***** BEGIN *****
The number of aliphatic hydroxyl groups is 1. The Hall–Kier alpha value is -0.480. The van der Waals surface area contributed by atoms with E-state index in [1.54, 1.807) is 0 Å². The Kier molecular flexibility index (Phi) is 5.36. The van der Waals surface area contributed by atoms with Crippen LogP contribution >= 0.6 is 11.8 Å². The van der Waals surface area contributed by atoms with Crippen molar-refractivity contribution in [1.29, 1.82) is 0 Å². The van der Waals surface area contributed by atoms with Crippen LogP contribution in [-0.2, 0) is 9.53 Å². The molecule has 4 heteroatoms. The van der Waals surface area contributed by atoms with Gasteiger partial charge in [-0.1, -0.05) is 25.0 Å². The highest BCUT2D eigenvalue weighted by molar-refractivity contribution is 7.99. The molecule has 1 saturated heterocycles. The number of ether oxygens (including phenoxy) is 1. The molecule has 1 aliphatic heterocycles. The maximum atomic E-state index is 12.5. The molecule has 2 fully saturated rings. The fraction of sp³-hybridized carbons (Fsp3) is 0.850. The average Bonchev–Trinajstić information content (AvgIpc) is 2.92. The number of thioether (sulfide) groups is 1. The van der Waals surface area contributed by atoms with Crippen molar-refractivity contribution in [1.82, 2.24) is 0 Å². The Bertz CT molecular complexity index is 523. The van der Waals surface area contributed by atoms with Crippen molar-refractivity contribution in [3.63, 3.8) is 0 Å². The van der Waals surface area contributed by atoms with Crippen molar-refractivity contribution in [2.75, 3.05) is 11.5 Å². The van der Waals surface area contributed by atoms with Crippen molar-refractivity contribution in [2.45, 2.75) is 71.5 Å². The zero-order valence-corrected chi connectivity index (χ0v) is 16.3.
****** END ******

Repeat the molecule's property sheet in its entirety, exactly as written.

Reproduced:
The number of aliphatic hydroxyl groups is 1. The Hall–Kier alpha value is -0.480. The van der Waals surface area contributed by atoms with E-state index in [1.54, 1.807) is 0 Å². The Kier molecular flexibility index (Phi) is 5.36. The van der Waals surface area contributed by atoms with Crippen LogP contribution >= 0.6 is 11.8 Å². The van der Waals surface area contributed by atoms with Crippen molar-refractivity contribution in [1.29, 1.82) is 0 Å². The van der Waals surface area contributed by atoms with Crippen LogP contribution in [-0.2, 0) is 9.53 Å². The molecule has 4 heteroatoms. The van der Waals surface area contributed by atoms with Gasteiger partial charge in [-0.1, -0.05) is 25.0 Å². The highest BCUT2D eigenvalue weighted by molar-refractivity contribution is 7.99. The molecule has 1 saturated heterocycles. The number of ether oxygens (including phenoxy) is 1. The molecule has 1 aliphatic heterocycles. The maximum atomic E-state index is 12.5. The molecule has 2 fully saturated rings. The fraction of sp³-hybridized carbons (Fsp3) is 0.850. The average Bonchev–Trinajstić information content (AvgIpc) is 2.92. The number of thioether (sulfide) groups is 1. The van der Waals surface area contributed by atoms with Crippen molar-refractivity contribution in [1.82, 2.24) is 0 Å². The Bertz CT molecular complexity index is 523. The van der Waals surface area contributed by atoms with Crippen molar-refractivity contribution in [3.63, 3.8) is 0 Å². The van der Waals surface area contributed by atoms with Crippen molar-refractivity contribution in [2.75, 3.05) is 11.5 Å². The van der Waals surface area contributed by atoms with Crippen molar-refractivity contribution in [2.45, 2.75) is 71.5 Å². The zero-order valence-corrected chi connectivity index (χ0v) is 16.3.